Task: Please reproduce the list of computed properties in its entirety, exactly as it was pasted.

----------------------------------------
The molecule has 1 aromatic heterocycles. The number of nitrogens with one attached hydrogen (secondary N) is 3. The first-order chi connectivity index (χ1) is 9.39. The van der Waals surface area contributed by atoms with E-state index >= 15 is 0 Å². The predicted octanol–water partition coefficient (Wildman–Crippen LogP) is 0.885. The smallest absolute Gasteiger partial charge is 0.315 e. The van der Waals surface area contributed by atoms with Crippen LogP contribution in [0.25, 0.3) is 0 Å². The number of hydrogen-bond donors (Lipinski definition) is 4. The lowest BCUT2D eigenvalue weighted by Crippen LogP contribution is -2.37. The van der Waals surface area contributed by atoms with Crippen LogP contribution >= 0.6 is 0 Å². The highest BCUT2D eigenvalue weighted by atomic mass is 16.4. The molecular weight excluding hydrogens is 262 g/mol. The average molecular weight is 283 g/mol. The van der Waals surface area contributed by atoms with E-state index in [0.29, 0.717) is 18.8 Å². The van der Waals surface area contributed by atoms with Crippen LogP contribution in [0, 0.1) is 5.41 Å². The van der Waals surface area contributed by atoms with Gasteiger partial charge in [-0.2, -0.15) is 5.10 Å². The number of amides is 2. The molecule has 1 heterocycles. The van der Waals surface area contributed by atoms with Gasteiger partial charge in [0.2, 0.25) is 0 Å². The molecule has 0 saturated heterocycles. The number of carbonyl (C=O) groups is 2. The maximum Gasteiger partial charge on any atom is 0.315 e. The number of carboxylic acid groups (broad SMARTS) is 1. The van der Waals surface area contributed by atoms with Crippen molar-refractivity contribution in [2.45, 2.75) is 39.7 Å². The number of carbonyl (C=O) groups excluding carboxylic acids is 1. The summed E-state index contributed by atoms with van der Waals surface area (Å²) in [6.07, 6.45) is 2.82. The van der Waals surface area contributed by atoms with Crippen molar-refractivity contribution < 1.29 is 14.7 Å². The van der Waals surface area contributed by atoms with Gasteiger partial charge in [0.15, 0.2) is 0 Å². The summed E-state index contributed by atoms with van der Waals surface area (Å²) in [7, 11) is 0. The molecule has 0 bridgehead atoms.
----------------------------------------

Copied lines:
The molecule has 1 aromatic heterocycles. The number of nitrogens with one attached hydrogen (secondary N) is 3. The first-order chi connectivity index (χ1) is 9.39. The van der Waals surface area contributed by atoms with E-state index >= 15 is 0 Å². The predicted octanol–water partition coefficient (Wildman–Crippen LogP) is 0.885. The smallest absolute Gasteiger partial charge is 0.315 e. The van der Waals surface area contributed by atoms with Crippen LogP contribution in [0.25, 0.3) is 0 Å². The number of hydrogen-bond donors (Lipinski definition) is 4. The lowest BCUT2D eigenvalue weighted by Crippen LogP contribution is -2.37. The van der Waals surface area contributed by atoms with Crippen LogP contribution >= 0.6 is 0 Å². The highest BCUT2D eigenvalue weighted by atomic mass is 16.4. The molecular weight excluding hydrogens is 262 g/mol. The average molecular weight is 283 g/mol. The van der Waals surface area contributed by atoms with E-state index in [0.29, 0.717) is 18.8 Å². The van der Waals surface area contributed by atoms with Crippen LogP contribution in [0, 0.1) is 5.41 Å². The van der Waals surface area contributed by atoms with Gasteiger partial charge in [-0.2, -0.15) is 5.10 Å². The number of amides is 2. The molecule has 1 heterocycles. The van der Waals surface area contributed by atoms with Gasteiger partial charge in [0.2, 0.25) is 0 Å². The molecule has 0 saturated heterocycles. The number of carbonyl (C=O) groups is 2. The maximum Gasteiger partial charge on any atom is 0.315 e. The number of carboxylic acid groups (broad SMARTS) is 1. The van der Waals surface area contributed by atoms with Crippen molar-refractivity contribution in [2.45, 2.75) is 39.7 Å². The number of carbonyl (C=O) groups excluding carboxylic acids is 1. The summed E-state index contributed by atoms with van der Waals surface area (Å²) in [6.07, 6.45) is 2.82. The van der Waals surface area contributed by atoms with Crippen molar-refractivity contribution < 1.29 is 14.7 Å². The van der Waals surface area contributed by atoms with Gasteiger partial charge in [0.15, 0.2) is 0 Å². The summed E-state index contributed by atoms with van der Waals surface area (Å²) in [7, 11) is 0. The molecule has 0 bridgehead atoms.